The supply chain of fast fashion ends in the Global South, in second-hand clothing markets, in water bodies, landfills, deserts, forests, and beaches. In 2023, disturbing images of fast fashion dumpsites in Kenya, Ghana, and Chile went viral — waste colonialism is common knowledge.

With second-hand imports and cheap imitations from the Global North replacing local textiles and fashion, the once prosperous Ugandan textile industry has suffered significantly since the 1970s. Local economies — and the environment — are under threat.

In their studio in Kampala, BUZIGAHILL redesigns second-hand clothes (fast fashion waste) from Europe and North America using complex, labour-intensive upcycling processes. In a defiant act they call “RETURN TO SENDER”, their redesigned garments are sold back to where they originated in the Global North.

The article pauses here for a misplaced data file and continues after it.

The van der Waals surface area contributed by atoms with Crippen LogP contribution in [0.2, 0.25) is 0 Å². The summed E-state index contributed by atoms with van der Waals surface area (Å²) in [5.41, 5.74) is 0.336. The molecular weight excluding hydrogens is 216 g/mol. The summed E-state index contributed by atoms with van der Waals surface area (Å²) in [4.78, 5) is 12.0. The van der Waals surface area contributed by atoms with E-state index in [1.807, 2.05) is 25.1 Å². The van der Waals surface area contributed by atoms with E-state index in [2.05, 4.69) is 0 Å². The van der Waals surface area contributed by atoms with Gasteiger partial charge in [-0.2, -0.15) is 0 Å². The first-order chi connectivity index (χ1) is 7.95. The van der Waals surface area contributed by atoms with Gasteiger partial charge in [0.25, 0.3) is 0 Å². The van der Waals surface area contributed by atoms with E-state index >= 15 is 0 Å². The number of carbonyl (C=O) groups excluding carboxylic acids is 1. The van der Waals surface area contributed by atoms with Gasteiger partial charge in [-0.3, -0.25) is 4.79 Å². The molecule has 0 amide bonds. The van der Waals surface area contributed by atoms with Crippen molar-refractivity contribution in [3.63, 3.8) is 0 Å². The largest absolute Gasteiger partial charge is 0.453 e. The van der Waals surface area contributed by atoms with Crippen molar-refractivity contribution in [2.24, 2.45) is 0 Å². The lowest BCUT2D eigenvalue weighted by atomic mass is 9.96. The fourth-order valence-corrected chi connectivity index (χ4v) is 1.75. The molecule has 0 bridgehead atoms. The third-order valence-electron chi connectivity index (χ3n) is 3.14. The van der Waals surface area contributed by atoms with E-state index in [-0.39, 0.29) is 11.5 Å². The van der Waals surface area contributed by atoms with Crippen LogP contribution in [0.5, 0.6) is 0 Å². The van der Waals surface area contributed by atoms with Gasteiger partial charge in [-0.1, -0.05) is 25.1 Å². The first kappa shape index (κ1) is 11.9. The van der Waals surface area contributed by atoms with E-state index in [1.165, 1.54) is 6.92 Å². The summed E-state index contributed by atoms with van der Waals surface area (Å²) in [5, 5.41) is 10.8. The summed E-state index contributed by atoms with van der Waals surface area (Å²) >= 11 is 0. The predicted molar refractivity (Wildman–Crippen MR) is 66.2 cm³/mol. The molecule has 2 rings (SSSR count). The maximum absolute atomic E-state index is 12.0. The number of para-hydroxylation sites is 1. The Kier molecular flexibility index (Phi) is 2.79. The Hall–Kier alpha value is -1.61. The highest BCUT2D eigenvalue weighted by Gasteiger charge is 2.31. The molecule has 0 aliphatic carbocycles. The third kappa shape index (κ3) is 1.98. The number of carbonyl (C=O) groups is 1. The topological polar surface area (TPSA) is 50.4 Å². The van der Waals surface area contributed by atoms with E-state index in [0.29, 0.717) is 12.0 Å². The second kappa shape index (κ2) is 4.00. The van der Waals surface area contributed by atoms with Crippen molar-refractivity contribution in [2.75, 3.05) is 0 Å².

For the triennial, BUZIGAHILL recreates their production studio and performs the act of “RETURN TO SENDER”. This rebellious performance represents the ingenuity with which Africans across the continent use waste as a resource.

Sharjah plays a key geographic and financial role in the second-hand clothing supply chain. Bales of unwashed second-hand clothing were specially acquired for the performance from a sorting facility in one of Sharjah’s Free Zones, where migrant workers unpack, sort, and repack unwanted clothes collected in Europe.

“RETURN TO SENDER” represents BUZIGAHILL’s ability to participate in a global context of art and fashion by creating a critical and desirable product. It is a collective refusal to remain stuck at the end of the second-hand supply chain – they are returning to sender.